Not to be a nag here, but nothing about this (or anything else, for that matter) sounds like Canonical is working with MS on anything...
Not only was this proposal not officially endorsed by anyone working for Canonical (it looks like a community developer brought it up) but MS itself is moving away from silverlight, as far as I can tell. And so is Netflix, eventually. They stand to gain nothing from this, or anything else Canonical is working on.
And the browser plugin is probably not going to make it into the LTS, or maybe even at all into Ubuntu if the dependencies don't get worked out.
Steam is an external application that RUNS under a distro, only SteamOS is a distro itself-and that is based on Debian with Steam installed. Since Steam was willing to create a package that can be run on unmodified distros, that means no distro had to add DRM suppport to get them to write a Linux version. Thus, all DRM support is confined to the Steam code itself, and no attempt can be made to block pulling sound or video off the bus, etc (no protected media paths). The only thing Hollywood-style DRM would offer Steam would be the power to prevent videos from being made of their games being played, so probably they were not even interested in that level of DRM.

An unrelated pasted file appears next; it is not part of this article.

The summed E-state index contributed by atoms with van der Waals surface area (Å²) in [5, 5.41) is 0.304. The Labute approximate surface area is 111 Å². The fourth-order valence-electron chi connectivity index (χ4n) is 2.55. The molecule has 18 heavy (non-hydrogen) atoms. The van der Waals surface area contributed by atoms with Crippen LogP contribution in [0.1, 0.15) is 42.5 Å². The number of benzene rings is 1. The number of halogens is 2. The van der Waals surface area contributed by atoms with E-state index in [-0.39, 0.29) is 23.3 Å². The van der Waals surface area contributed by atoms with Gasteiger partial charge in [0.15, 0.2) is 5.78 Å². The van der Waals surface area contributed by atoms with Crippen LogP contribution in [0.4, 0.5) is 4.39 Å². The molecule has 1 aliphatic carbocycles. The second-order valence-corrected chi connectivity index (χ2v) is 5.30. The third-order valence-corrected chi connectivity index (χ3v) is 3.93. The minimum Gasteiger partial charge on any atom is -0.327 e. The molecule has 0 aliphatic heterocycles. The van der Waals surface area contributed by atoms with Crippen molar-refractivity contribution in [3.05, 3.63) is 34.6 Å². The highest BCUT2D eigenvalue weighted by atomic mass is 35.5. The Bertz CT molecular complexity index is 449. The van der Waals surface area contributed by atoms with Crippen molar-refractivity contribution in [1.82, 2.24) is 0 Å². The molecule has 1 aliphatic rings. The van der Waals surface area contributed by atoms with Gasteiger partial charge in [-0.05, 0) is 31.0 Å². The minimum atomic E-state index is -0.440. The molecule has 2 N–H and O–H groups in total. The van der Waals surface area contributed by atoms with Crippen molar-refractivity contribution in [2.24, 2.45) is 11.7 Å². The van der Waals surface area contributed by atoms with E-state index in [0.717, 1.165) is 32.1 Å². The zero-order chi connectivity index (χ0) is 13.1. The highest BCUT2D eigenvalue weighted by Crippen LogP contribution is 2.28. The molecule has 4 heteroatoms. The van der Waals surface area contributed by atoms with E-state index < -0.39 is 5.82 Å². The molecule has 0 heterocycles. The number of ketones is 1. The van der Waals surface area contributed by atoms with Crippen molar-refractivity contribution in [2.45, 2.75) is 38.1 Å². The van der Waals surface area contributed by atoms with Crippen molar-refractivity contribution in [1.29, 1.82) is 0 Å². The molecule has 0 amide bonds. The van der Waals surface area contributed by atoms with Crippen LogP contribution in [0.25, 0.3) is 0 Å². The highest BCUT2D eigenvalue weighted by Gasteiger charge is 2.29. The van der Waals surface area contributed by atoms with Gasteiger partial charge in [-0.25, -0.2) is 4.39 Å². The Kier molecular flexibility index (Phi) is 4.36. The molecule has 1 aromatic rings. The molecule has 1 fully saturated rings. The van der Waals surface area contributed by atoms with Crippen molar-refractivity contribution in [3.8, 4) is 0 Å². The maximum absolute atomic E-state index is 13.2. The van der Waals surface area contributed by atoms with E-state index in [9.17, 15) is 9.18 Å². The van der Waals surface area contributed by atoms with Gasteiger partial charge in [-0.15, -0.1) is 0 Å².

A game is not like a movie, where a copy from the audio and video streams is a functional copy of the original work, thus no advantage to sabotaging the underlying OS. Steam seems to be like Pipelight, not like DRM modules for the browser, in this sense: all DRM code is confined to the DRM'ed application. I don't install Steam as I do not play paid games, but the packages I DO install have not been modified Windows-style to support DRM in an effort to attract Steam. Not only that, what DID have to happen was that graphics drivers had to improve, thus causing Steam to in a sense subsidize open-source gaming and 3d content creation.